• November: Assess goals from the previous year as well as any issues you may have encountered, and develop a plan of action to aid in the development and growth of next year’s project.


Once at the show, if your birds are not entered in the correct category, those birds will be automatically disqualified. It’s extremely important that all birds are delivered in the same week. Record books must contain the delivery/shipping information, including the date. If this information isn’t present in the record book, the contestant will automatically be disqualified from the show. If this information isn’t present in the record book, the participant will automatically be disqualified from the show.

A young boy in a blue shirt proudly holds his award-winning bird while accepting his prize.
Figure 4. 2024 4-H Poultry Chain Project Junior Meat Reserve Champion Elliot Morris, Wilkinson County, and Extension Instructor Tannah Christensen.
A young girl in a white shirt holds her award-winning bird while accepting her prize.
Figure 5. 2024 4-H Poultry Chain Project Junior Layer Grand Champion Heidi Hood, Forrest County, and Extension Instructor Tannah Christensen.

If a participant brings a breed of bird to the state show that is not on the list of eligible breeds, they will be disqualified from the contest.

Birds are also disqualified if there is no record of the birds being tested by MBAH.

Judging Criteria

50 percent of the score will be based on the group of birds, and the other 50 percent will be based on the record book.

Overall Bird Appearance (100 points total)

  • Uniformity (40 points)
    • Are the birds all approximately the same body size and height? Combs and wattles should be the same size.
  • Cleanliness (20 points)
    • Are feathers all present and clean as well as free of dirt?
    • Are feet clean with no fecal material?
  • Size (15 points)
    • Birds are large, stand level with feet and stance wide apart.
  • Adequate number of birds (15 points)
    • Each participant should have three birds. Deduct 5 points for each missing bird or additional birds.
  • Health and/or visible deformities (10 points)
    • Are birds vibrant and alert?
    • Do they have any noticeable deformities such as blind eyes, crossed beak, or feet or leg issues?

Recordkeeping Book (100 points total)

  • Content (50 points)
    • Does the book consist of:
  • Goals agreement form (5 points)
  • Letter of commitment (5 points)
  • Biosecurity and welfare training certificate (25 points)
    • Do they have vaccination schedules, feeding schedules, explanations of why procedures occurred, etc.?
  • Neatness (20 points)
    • Is the book well organized, easy to follow and understand?
    • Are the pages legible and easy to read?
  • Creativity (20 points)
    • Is the book unique?
    • Does it have pictures, illustrations, color, etc.?
  • Time and effort (10 points)
  • Was an ample amount of time and effort put into the project?
  • Is the book appropriate to the age of the participant?

Showmanship (100 points total)

  • Intro (20 points)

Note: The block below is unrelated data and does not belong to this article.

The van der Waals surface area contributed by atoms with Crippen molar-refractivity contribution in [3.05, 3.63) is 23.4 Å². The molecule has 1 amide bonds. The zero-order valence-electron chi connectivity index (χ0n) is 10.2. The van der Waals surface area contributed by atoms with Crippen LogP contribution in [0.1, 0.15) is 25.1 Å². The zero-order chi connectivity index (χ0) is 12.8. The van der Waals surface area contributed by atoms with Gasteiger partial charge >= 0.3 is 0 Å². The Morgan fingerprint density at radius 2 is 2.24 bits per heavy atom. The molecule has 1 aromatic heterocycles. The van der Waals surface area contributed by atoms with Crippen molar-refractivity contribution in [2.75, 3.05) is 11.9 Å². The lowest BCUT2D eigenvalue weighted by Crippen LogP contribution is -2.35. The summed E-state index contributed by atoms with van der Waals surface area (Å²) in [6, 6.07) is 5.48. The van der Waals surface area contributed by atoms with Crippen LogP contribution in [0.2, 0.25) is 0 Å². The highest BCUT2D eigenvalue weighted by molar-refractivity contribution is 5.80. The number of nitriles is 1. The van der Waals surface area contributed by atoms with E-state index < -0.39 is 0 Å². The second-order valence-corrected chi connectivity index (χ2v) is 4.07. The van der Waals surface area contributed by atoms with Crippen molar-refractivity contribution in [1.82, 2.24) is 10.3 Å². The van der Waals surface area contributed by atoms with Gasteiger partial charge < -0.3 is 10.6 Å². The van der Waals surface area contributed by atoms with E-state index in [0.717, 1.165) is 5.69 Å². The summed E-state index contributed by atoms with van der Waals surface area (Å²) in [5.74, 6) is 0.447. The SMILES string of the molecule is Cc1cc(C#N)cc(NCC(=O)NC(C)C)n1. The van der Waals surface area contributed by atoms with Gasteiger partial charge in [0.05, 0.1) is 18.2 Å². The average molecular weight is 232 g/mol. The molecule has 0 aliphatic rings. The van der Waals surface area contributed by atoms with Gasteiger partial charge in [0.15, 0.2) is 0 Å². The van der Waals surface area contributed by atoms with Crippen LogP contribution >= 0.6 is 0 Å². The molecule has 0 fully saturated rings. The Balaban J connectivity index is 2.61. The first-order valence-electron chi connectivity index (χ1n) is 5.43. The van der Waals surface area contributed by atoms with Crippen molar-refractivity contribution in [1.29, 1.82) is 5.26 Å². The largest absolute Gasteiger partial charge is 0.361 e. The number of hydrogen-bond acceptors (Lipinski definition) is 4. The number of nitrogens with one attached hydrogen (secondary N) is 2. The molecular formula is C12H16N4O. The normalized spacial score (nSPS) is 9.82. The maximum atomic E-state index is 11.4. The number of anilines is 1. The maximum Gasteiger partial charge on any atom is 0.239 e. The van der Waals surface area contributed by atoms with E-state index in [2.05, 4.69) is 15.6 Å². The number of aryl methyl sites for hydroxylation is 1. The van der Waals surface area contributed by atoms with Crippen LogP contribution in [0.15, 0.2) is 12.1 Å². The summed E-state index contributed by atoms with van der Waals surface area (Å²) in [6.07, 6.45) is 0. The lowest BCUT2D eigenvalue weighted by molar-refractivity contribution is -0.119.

• Does the participant portray confidence and speak clearly?
    • Did the participant clearly introduce themselves to the judge with their name, age, breed, and age of bird?
  • Bird inspection (50 points)
    • How well does the participant present their bird, know the parts of their bird, and possess the knowledge of their bird’s breed?
  • Presentation (10 points)
    • Is the participant dressed properly and confident/comfortable?
    • Is the bird fitted for show? The bird should be fully feathered, clean, and free from dirt, stains, and foreign material.
  • Cage Pose (20 points)
    • Can the participant properly pose their bird?
    • Does the participant handle their bird safely and confidently?

Cutest Coop (100 points total)

  • Originality and creativity (50 points)
    • To what extent do several of the graphics or objects used on the cage reflect an exceptional degree of creativity in theme and/or display?
    • Is the theme executed well?
    • Several graphics or objects are used.
    • Is the level of detail appropriate?
  • Quality of construction, neatness, and design (30 points)
    • To what extent does the cage show considerable attention to construction?
    • The items are neatly placed.
    • All items are carefully and securely attached.
    • The cage is attractive, neat, well-constructed, and not messy.
    • Birds are able to move around.
  • Time and effort (20 points)
    • How much time and effort did it take to construct the cage design?
    • Design was thoughtfully planned.
    • Was an ample amount of time and effort put into the project?
A cage with two birds inside. The decorative signs include "Fried Chicken Tenders," "Corn Dogs," and a nameplate for Shelby Rasco, the owner.
Figure 6. 2024 4-H Poultry Chain Project Cutest Coop entry by Shelby Rasco, Scott County.
A young girl stands with a bird on her left shoulder. Her brownish shirt and hair band match the color of the bird.
Figure 7. 2024 4-H Poultry Chain Project participant.

The information given here is for educational purposes only. References to commercial products, trade names, or suppliers are made with the understanding that no endorsement is implied and that no discrimination against other products or suppliers is intended.

Publication 3982 (POD-03-24)

By Tannah Christensen, Extension Instructor, Poultry Science, Jessica Wells, PhD, Assistant Teaching Professor, Poultry Science, Jonathan Moon, Extension Instructor, Poultry Science, and Peyton Taylor, Graduate Student, Agricultural Science.

Department: Poultry Science